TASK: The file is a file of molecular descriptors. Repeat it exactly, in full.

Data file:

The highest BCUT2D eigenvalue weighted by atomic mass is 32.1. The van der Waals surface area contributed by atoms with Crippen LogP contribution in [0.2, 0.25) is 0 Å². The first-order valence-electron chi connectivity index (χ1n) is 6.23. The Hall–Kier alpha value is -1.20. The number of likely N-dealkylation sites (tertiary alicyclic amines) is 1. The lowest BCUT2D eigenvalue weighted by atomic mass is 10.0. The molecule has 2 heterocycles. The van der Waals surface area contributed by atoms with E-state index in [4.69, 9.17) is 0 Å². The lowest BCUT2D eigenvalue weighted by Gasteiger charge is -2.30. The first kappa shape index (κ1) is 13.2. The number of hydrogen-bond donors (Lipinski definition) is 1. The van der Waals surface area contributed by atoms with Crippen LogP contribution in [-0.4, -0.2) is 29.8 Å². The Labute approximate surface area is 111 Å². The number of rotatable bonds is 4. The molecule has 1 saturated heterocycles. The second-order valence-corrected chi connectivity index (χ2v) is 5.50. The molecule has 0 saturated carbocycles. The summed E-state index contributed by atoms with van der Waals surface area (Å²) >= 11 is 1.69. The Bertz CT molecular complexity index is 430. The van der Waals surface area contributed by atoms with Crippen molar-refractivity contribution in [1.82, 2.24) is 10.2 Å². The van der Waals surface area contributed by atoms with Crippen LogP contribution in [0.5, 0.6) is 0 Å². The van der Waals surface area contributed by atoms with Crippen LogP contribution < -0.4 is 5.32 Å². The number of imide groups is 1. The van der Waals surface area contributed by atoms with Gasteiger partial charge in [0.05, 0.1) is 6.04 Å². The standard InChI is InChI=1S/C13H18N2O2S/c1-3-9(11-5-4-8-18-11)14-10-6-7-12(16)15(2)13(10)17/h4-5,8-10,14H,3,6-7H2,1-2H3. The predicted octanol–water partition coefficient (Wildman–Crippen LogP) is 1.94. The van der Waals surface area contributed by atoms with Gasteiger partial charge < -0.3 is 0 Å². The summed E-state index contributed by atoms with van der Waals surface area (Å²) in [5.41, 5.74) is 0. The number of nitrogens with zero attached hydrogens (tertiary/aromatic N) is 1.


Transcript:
The highest BCUT2D eigenvalue weighted by atomic mass is 32.1. The van der Waals surface area contributed by atoms with Crippen LogP contribution in [0.2, 0.25) is 0 Å². The first-order valence-electron chi connectivity index (χ1n) is 6.23. The Hall–Kier alpha value is -1.20. The number of likely N-dealkylation sites (tertiary alicyclic amines) is 1. The lowest BCUT2D eigenvalue weighted by atomic mass is 10.0. The molecule has 2 heterocycles. The van der Waals surface area contributed by atoms with E-state index in [4.69, 9.17) is 0 Å². The lowest BCUT2D eigenvalue weighted by Gasteiger charge is -2.30. The first kappa shape index (κ1) is 13.2. The number of hydrogen-bond donors (Lipinski definition) is 1. The van der Waals surface area contributed by atoms with Crippen LogP contribution in [-0.4, -0.2) is 29.8 Å². The Labute approximate surface area is 111 Å². The number of rotatable bonds is 4. The molecule has 1 saturated heterocycles. The second-order valence-corrected chi connectivity index (χ2v) is 5.50. The molecule has 0 saturated carbocycles. The summed E-state index contributed by atoms with van der Waals surface area (Å²) >= 11 is 1.69. The Bertz CT molecular complexity index is 430. The van der Waals surface area contributed by atoms with Crippen molar-refractivity contribution in [1.82, 2.24) is 10.2 Å². The van der Waals surface area contributed by atoms with Crippen LogP contribution in [0.5, 0.6) is 0 Å². The van der Waals surface area contributed by atoms with Crippen LogP contribution < -0.4 is 5.32 Å². The number of imide groups is 1. The van der Waals surface area contributed by atoms with Gasteiger partial charge in [0.05, 0.1) is 6.04 Å². The standard InChI is InChI=1S/C13H18N2O2S/c1-3-9(11-5-4-8-18-11)14-10-6-7-12(16)15(2)13(10)17/h4-5,8-10,14H,3,6-7H2,1-2H3. The predicted octanol–water partition coefficient (Wildman–Crippen LogP) is 1.94. The van der Waals surface area contributed by atoms with Gasteiger partial charge < -0.3 is 0 Å². The summed E-state index contributed by atoms with van der Waals surface area (Å²) in [5.41, 5.74) is 0. The number of nitrogens with zero attached hydrogens (tertiary/aromatic N) is 1.